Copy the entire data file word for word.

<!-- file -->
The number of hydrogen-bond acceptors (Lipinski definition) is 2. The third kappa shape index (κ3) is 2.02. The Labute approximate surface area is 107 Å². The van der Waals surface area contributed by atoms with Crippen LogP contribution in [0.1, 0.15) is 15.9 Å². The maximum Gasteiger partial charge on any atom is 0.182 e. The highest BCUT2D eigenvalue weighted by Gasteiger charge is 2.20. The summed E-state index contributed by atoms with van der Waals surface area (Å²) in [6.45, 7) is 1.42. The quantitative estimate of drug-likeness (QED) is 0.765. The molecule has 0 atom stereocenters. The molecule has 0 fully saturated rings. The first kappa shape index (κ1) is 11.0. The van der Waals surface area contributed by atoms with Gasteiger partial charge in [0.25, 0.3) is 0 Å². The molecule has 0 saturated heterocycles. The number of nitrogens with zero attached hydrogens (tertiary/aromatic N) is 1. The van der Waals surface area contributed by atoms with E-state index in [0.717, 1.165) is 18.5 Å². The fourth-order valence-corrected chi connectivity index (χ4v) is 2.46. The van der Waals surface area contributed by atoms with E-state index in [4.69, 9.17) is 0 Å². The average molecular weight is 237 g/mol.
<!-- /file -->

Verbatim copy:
The number of hydrogen-bond acceptors (Lipinski definition) is 2. The third kappa shape index (κ3) is 2.02. The Labute approximate surface area is 107 Å². The van der Waals surface area contributed by atoms with Crippen LogP contribution in [0.1, 0.15) is 15.9 Å². The maximum Gasteiger partial charge on any atom is 0.182 e. The highest BCUT2D eigenvalue weighted by Gasteiger charge is 2.20. The summed E-state index contributed by atoms with van der Waals surface area (Å²) in [6.45, 7) is 1.42. The quantitative estimate of drug-likeness (QED) is 0.765. The molecule has 0 atom stereocenters. The molecule has 0 fully saturated rings. The first kappa shape index (κ1) is 11.0. The van der Waals surface area contributed by atoms with Gasteiger partial charge in [0.25, 0.3) is 0 Å². The molecule has 0 saturated heterocycles. The number of nitrogens with zero attached hydrogens (tertiary/aromatic N) is 1. The van der Waals surface area contributed by atoms with E-state index in [0.717, 1.165) is 18.5 Å². The fourth-order valence-corrected chi connectivity index (χ4v) is 2.46. The van der Waals surface area contributed by atoms with E-state index in [4.69, 9.17) is 0 Å². The average molecular weight is 237 g/mol.